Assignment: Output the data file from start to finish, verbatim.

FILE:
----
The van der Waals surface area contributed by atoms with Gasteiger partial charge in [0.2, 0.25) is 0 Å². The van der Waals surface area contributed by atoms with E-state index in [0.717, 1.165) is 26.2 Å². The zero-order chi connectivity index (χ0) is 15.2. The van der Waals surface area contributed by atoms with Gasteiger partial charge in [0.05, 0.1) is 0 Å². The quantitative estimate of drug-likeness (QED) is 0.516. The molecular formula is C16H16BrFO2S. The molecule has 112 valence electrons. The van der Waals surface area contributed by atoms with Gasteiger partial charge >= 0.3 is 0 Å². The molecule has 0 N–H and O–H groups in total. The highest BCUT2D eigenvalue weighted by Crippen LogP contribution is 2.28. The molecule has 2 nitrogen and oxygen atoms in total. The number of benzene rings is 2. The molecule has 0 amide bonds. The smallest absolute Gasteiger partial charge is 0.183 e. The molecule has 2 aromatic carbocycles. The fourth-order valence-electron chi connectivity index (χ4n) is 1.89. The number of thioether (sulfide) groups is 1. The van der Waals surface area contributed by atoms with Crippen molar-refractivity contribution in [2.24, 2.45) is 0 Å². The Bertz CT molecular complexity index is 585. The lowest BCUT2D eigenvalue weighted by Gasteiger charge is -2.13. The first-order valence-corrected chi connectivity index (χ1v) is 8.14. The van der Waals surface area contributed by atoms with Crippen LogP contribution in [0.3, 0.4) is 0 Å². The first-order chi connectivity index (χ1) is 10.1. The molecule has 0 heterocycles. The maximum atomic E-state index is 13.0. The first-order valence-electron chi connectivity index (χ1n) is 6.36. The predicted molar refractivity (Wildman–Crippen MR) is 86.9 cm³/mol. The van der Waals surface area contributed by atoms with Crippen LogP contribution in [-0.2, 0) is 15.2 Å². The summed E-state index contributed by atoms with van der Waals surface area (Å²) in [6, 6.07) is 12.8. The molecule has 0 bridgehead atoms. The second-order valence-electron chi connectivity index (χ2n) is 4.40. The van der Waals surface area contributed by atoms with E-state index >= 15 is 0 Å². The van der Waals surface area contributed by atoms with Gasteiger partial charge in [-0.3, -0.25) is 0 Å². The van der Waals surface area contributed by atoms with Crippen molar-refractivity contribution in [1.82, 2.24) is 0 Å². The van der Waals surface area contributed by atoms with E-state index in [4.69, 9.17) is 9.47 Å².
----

The van der Waals surface area contributed by atoms with Gasteiger partial charge in [0.2, 0.25) is 0 Å². The van der Waals surface area contributed by atoms with E-state index in [0.717, 1.165) is 26.2 Å². The zero-order chi connectivity index (χ0) is 15.2. The van der Waals surface area contributed by atoms with Gasteiger partial charge in [0.05, 0.1) is 0 Å². The quantitative estimate of drug-likeness (QED) is 0.516. The molecular formula is C16H16BrFO2S. The molecule has 112 valence electrons. The van der Waals surface area contributed by atoms with Gasteiger partial charge >= 0.3 is 0 Å². The molecule has 0 N–H and O–H groups in total. The highest BCUT2D eigenvalue weighted by Crippen LogP contribution is 2.28. The molecule has 2 nitrogen and oxygen atoms in total. The number of benzene rings is 2. The molecule has 0 amide bonds. The smallest absolute Gasteiger partial charge is 0.183 e. The molecule has 2 aromatic carbocycles. The fourth-order valence-electron chi connectivity index (χ4n) is 1.89. The number of thioether (sulfide) groups is 1. The van der Waals surface area contributed by atoms with Crippen molar-refractivity contribution in [2.24, 2.45) is 0 Å². The Bertz CT molecular complexity index is 585. The lowest BCUT2D eigenvalue weighted by Gasteiger charge is -2.13. The first-order valence-corrected chi connectivity index (χ1v) is 8.14. The van der Waals surface area contributed by atoms with Crippen LogP contribution in [0.3, 0.4) is 0 Å². The first-order chi connectivity index (χ1) is 10.1. The molecule has 0 heterocycles. The maximum atomic E-state index is 13.0. The first-order valence-electron chi connectivity index (χ1n) is 6.36. The predicted molar refractivity (Wildman–Crippen MR) is 86.9 cm³/mol. The van der Waals surface area contributed by atoms with Crippen LogP contribution in [-0.2, 0) is 15.2 Å². The summed E-state index contributed by atoms with van der Waals surface area (Å²) in [6, 6.07) is 12.8. The molecule has 0 bridgehead atoms. The second-order valence-electron chi connectivity index (χ2n) is 4.40. The van der Waals surface area contributed by atoms with E-state index >= 15 is 0 Å². The van der Waals surface area contributed by atoms with Gasteiger partial charge in [-0.3, -0.25) is 0 Å². The van der Waals surface area contributed by atoms with Crippen molar-refractivity contribution in [1.82, 2.24) is 0 Å². The van der Waals surface area contributed by atoms with E-state index in [4.69, 9.17) is 9.47 Å².